Spectrum Legal Support Services is DCA Compliant. Our process servers utilize Photo and Global Positioning Satellites (GPS) to log each service attempt:
Spectrum Legal Support Services process servers electronically capture a location photo and record the time, date, and location of service or attempted service and immediately submit the data contained into a pdf report which is then sent to each client for review and retention. All records which are created by such electronic means are maintained in an electronic database which is safeguarded and available for seven (7) years from the date such record is created.
While GPS logging is not a legal requirement in Arizona yet, we believe more servers and process serving firms who are using GPS logging, the better. Using such technology should increase transparency and reduce the instances of unscrupulous servers engaging in "gutter / sewer service"
which gives our industry a black eye. We believe laws will be implemented nationwide to require logging GPS coordinates during service attempts. So, being at the early stage of such technology will certainly be beneficial for us in the future.
Spectrum Legal Support Services has recognized the change of technology within our industry early on. Today, civil process servers through out the country have been taking advantage of logging GPS coordinates with various software methods when they make service attempts. Our process servers capture a location photo and GPS specific location coordinates at which our process servers are attempting service is then recorded — including the date and time. Presently, this information serves as an added record to show when and where service was attempted or effectuated. In fact, logging GPS coordinates is a legal requirement in New York City; this information must accompany all civil process attempts in New York.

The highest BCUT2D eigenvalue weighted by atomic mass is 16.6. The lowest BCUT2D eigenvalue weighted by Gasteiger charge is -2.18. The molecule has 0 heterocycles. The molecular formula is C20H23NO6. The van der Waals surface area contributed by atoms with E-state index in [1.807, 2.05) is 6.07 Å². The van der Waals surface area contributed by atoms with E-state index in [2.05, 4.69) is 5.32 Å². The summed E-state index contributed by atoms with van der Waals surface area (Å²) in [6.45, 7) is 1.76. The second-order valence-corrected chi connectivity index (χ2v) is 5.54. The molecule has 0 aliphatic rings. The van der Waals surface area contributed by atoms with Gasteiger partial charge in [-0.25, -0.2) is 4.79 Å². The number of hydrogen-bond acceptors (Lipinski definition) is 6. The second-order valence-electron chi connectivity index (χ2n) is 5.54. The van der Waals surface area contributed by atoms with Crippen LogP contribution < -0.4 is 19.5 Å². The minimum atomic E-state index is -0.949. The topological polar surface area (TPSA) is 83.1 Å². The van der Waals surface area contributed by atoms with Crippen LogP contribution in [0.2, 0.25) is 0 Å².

It wasn’t just changing technology which caused civil process servers to begin logging GPS coordinates when making service attempts, it was the need to provide additional proof to the courts that due diligent attempts to serve defendants were actually made.
Additional proof was needed as a direct result of the New York sewer service scandals in the late 2000s. These events defamed civil process servers and had a massive impact on the requirements of those in the civil process service industry. Essentially, process servers in New York infamously falsified service affidavits after neglecting to provide due diligent efforts or service attempts at all. This practice became widely known as “sewer service”
(e.g. they threw the papers into the sewers of New York) has been the bane of the civil process service industry since the height of the scandal in the late 2000s.
Subsequently, the courts needed to get more reliable confirmation that service attempts had been made. With the capabilities of GPS service, New York City moved to make logging GPS coordinates and storing this data a requirement, which was signed into law in July 2011. Storing the data made a permanent record which could not be changed by process servers. While there are currently no statewide GPS regulations in place, it may be something which will be required of process servers in the future— especially as many clients are requiring GPS logged service attempts from their civil process service providers.